This is an excellent question, and I’d love to see the percents myself. Pew Internet and American Life project has a lot of good statistics, but I’d answer the question this way. The adults who have managed to gain these skills are those who had to. People who work in professions that have access to networked, digital information and owe their success to decisions based on that information, have gained those skills, or else they don’t do it any more. You learn it when you have to. It’s called life-long learning.

What’s really hurting our children is that most teachers don’t have to. They can continue to teach with five-year-old textbooks, cut off from the world by four solid walls, and experience the success that their leaders expect. They won’t teach contemporary literacy, because they don’t need it themselves, because they’re still working within an antiquated industrial age institution.

In preparing for a keynote address in Minnesota later this week, I found a fascinating video about a virtual reality tool designed for young children to learn in. It was entirely compelling. Regular readers know that I believe that we need classrooms and teachers to personally guide students into their futures. But unless we become a whole lot more relevant to our students and their future, then we’re just going to drop off the edge.

But it’s going to be a beautiful day here in Dallas, Texas, where I’ll be working with teacher in a 1:1 school district. Great fun!

What We’ve Forgotten?

LogicI posted an entry on Friday (The Ethics of Anonymity), that I expected a lot more responses on than I did. Either, being Friday, people were too busy trying to end the week on a positive note, or my topic wasn’t as controversial as I’d thought.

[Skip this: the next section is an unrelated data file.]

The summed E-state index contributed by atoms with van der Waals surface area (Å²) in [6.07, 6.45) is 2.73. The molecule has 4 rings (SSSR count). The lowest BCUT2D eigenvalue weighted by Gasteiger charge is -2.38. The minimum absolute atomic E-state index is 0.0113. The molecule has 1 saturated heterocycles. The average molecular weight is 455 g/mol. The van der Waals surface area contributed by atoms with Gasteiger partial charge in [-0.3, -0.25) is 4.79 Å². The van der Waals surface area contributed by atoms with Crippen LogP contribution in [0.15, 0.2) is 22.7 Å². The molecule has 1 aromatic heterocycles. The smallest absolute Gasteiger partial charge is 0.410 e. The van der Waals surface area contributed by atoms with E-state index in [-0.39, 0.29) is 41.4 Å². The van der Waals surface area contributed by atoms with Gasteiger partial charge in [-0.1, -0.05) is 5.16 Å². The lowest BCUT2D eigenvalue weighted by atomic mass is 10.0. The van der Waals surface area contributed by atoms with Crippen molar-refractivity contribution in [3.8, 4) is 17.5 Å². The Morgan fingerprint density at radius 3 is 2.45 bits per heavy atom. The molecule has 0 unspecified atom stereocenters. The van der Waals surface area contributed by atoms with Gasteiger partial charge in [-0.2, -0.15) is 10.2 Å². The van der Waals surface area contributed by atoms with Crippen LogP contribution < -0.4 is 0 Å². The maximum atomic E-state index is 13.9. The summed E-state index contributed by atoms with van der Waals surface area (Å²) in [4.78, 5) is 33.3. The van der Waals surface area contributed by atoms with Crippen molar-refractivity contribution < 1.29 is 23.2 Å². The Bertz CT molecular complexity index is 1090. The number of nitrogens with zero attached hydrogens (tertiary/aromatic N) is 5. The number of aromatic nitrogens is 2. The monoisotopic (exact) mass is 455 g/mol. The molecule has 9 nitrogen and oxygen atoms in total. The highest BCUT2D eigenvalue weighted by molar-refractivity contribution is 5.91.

I have facilitated a number of extended workshops in recent weeks, that erupted in (no wrong phrase — generated) some stimulating discussions about information and it’s authority. My suggestion (as stated in Friday’s blog) is that it is now the readers responsibility to determine the authority, validity, reliability — “truth” — of the information encountered, rather than relying solely on the source (book, publisher, library, classroom). In the information environment that most of us grew up in, there were gatekeepers for the information. They were publishers, librarians, teachers, preachers, etc. Today, because almost anyone can publish almost any thing, for almost any reason, to a global audience, we must figure out how to transfer the gate to the reader, and teach them to evaluate logically, the validity, reliability, and truth of the information they encounter.

This is hard for many of us to swallow, because so many of us work from a sense of authority. It is a core part of how we define our jobs. As a social studies teacher, I taught as the person who knew, passing my knowledge on to my students in a compelling way — some of the time.
years ago, there were not so many libraries, newspapers, magazines, electronic networks, or authorities. There were also not so many educated people. Those who were, learned a lot of silly things like Latin and Greek — so that they could wear labels of the educated. But they were also taught something that came out of a world where the validity, reliability, and authority of information could not so easily be assumed. They were taught logic! They were taught the rules of deduction and induction, the formulas of P and Q, how to establish premisses and attach them together to draw a conclusion.

We complain that people aren’t thinking any more, that they listen to the shrillest voice, and act on their fear. Maybe we’ve forgotten how to teach people to think.

Perhaps if we are moving into a world where authority is no longer to be assumed, but to be proven, then we need to go back and start teaching students what it takes to draw a logical conclusion — to prove!

There are lots of resources on the Net about Logic and Rhetoric, but you might start with



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Photo taken by Ewan McIntosh in a Taxi in Shanghai

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Books Written

Cultivating Your Personal Learning Network
2nd Edition (2012)

Redefining Literacy 2.0 (2008)
Classroom Blogging
(2007) • Lulu
• Amazon
Raw Materials for the Mind